For Immediate Release: February 7, 2008
Statement from Kevin Lanigan, director of Human Rights First’s Law and Security Program:
This week the White House and the CIA astonishingly admitted they broke the law by directing agents to torture detainees.
The White House, in fact, not only says it broke the law, officials proclaim that they reserve the right to again authorize Americans to commit war crimes.
The U.S. Attorney General’s key responsibility is to uphold the law, yet in testimony today he says that he will not do so.
In fact, Attorney General Michael Mukasey provides no assurances that the United States will abide by our own laws and international treaties. As he asks Congress and the American people to trust him, the White House and the CIA director lay out strategies and plans to authorize future torture.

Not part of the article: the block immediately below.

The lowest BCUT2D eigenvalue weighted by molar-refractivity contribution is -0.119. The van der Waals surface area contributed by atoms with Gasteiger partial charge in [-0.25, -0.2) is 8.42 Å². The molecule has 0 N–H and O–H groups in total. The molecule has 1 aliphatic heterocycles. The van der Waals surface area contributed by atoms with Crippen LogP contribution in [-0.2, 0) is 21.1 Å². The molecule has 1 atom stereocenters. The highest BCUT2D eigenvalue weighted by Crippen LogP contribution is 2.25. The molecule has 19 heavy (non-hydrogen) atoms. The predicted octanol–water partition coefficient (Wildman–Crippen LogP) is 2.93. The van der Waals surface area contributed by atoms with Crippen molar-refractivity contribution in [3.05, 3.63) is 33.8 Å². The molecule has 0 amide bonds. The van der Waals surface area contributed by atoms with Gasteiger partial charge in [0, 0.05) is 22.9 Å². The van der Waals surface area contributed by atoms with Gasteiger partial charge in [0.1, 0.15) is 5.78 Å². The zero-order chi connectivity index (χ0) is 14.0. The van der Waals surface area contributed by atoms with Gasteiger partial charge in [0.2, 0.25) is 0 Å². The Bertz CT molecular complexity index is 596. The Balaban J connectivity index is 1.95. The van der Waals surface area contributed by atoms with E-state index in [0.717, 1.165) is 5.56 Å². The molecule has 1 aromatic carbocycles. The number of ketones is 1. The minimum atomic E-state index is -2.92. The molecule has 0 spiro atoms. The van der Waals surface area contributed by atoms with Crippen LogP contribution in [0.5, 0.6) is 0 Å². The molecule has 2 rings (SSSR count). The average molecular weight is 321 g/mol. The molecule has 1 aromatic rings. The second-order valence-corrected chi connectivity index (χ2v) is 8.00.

This is not only about three detainees the CIA has admitted waterboarding, or even some 100 detainees it admits subjecting to a broad range of cruel and abusive interrogation techniques.
CIA agents and contractors deployed to the field in both Afghanistan and Iraq are regularly involved in the interrogation of many hundreds if not thousands of detainees.
Congress must step up to protect American troops, to uphold U.S. law and to enforce our treaty obligations by passing legislation to extend the provisions of the Army Field Manual to the CIA.